Mario Party: The Top 100 Review — A Party I Don’t Want to be Invited To
Mario Party: The Top 100 bundles 100 of the series' best minigames together, but doesn't do much else, making for a disappointing experience.
The minigames have always been an integral part of the Mario Party titles, seemingly being the only thing that stayed consistently good and fun as the series got more experimental — a constant factor, frustrating longtime fans. While I have actually found things to like in the newer Mario Party games, even being a fan of last year’s Mario Party Star Rush, I was still excited to hear about Mario Party: The Top 100. Bundling the best Mario Party minigames from the series’ history seemed like a great way to recapture the vibe of the older titles and possibly get some players back and give the series the jumpstart in popularity it desperately needs.
Unfortunately, while the selection of the minigames is quite good, and many of them have been adapted for the 3DS in interesting ways, Mario Party: The Top 100 has little to offer that hasn’t been seen before. Mario Party: The Top 100 ends up feeling like a classic minigame expansion to last year’s Mario Party Star Rush more than an independent love letter to the series, leading an underwhelming likely conclusion to series on 3DS.
As you can tell from the title, Mario Party: The Top 100 contains 100 different minigames from Mario Party 1 through Mario Party 10. From infamous minigames like Bumper Balls to more engaging and fun ones like Trace Race and Booksquirm, a ton of different feeling minigames from the series’ history have been pulled for this titled and remastered for the 3DS.Besides the graphical facelift for the older titles, a few minigames have been adapted to take advantage of the 3DS’ touchscreen and dual screens, though they all retain the elements that made them enjoyable in the first place.
In many four-player minigames, the top screen shows all four characters, while the bottom screen focuses on the player; meanwhile, the motion control inputs from the Wii/Wii U titles have been adapted to instead use the touchscreen. It is really neat to see the older Mario Party minigames in a more modern style, while also seeing newer characters like Rosalina placed in an older minigame like Hexagon Heat.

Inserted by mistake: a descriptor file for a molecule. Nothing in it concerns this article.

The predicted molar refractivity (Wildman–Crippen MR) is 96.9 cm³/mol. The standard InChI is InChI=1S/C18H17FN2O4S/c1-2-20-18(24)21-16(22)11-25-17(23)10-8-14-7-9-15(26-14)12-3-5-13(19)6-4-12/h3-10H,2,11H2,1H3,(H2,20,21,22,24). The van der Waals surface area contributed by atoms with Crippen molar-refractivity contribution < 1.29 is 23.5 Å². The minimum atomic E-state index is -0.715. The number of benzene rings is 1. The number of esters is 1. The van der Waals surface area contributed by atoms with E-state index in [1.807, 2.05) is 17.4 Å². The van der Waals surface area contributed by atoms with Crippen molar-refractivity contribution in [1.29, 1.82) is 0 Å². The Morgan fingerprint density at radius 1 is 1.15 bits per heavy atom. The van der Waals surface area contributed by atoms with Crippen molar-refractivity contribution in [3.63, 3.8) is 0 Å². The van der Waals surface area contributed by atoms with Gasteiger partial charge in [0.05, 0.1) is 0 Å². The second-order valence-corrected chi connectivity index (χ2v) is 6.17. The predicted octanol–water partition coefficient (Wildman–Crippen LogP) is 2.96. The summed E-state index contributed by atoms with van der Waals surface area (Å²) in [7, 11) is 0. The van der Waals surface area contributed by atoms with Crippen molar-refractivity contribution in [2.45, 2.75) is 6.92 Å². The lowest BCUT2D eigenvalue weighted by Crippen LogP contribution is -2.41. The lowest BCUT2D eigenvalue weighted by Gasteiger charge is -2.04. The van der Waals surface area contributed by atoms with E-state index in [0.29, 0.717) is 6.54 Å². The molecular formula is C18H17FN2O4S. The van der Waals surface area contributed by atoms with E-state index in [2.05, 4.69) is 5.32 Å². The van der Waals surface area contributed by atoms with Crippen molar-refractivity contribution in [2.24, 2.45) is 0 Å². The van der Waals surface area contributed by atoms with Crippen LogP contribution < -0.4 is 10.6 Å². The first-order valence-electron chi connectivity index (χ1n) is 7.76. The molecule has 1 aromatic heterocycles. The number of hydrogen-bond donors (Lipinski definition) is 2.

That being said, I would’ve like to seen former playable characters like Donkey Kong and Baby Bowser return for this title, as there are only eight playable characters, and that would’ve made Mario Party: The Top 100 feel even more like a love letter to the series. The exclusion of any of the classic “linear” Mario Party boards may be disappointing and a dealbreaker for many people, but it seems like Nd Cube and Nintendo don’t aim to return to that formula anytime soon. While the Minigames collected here are very solid, how they are applied in the game is just as important. That is where Mario Party: The Top 100 falters.
Mario Party: The Top 100 has only four modes for players to sink their teeth into, a none of them are incredibly deep. The “headlining” mode would be Minigame Island, a linear world-based adventure that exposes players to almost all the minigames Mario Party: The Top 100 has to offer. At first, it seemed like this mode was going to be like the more traditional Mario Party boards, but that notion was quickly shot down as I found myself playing minigames instead of levels in your typical Mario world map.
There are four different worlds containing a variety of minigames for players to venture through, after about every ten minigames or so, characters Donkey Kong or Bowser will appear and challenge the player to a Duel Minigame. Players also have a limited number of lives they need to watch out for (unless they have amiibo, in which case they can be used to obtain more lives). Depending on how well the player does in a minigame, they will be rewarded with stars and coins, which will garner them new minigames and some extra lives.